Be careful of this book and whether the author knows what he's talking about. (Otherwise, the typing of his manuscript and proof reading are way off.)
Big bubbles are easier to see than smaller ones – perhaps because so many more people are involved is something like the housing bubble.
If I have a few acres of land, and a supermarket chain wants to build an outlet in my town and I own the land that is ideal for them, then I can negotiate for the highest figure I can get. Probably very, very few people with hear/know about this.
OR (and it doesn't really work like this, because manufacturers make sure the workforce is there before they open a new plant), but imagine:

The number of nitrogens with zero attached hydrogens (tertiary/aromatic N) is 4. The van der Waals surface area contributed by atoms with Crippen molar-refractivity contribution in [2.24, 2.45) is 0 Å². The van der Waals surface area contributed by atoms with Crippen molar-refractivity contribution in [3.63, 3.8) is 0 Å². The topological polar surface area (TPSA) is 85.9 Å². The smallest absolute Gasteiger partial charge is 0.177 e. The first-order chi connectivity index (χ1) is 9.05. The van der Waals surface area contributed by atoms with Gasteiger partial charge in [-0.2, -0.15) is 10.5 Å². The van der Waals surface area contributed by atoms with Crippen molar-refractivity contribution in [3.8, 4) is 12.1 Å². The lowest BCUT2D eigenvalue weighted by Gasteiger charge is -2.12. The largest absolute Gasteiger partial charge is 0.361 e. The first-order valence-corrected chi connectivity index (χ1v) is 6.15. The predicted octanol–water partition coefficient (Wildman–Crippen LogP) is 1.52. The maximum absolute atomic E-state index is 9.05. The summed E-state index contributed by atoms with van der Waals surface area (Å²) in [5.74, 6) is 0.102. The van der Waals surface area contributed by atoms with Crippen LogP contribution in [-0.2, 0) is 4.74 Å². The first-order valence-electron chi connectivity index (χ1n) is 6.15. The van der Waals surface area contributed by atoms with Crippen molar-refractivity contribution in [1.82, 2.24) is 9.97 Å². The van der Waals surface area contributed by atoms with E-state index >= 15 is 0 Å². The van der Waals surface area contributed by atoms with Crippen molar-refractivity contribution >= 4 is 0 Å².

A big new car factory opens up in a town, and a lot of people move there to get jobs. They need houses. Suddenly, the demand for properties goes up and so do the prices. This might get reported on the local news, but probably not the national news. It's a local issue, small localized bubble.
But when a lot of people in a country want to buy their first home, and this demand exceeds the supply of properties available, then the prices of properties goes up and up; new buyers complain about the exorbitant prices, particularly if they can't afford to buy their new home and are squeezed out of the market; and that makes for good news: it will hit the headlines and 6 o'clock TV news. The nation knows about. BIG bubble affecting the nation and the nation knows about it!
Student or Learner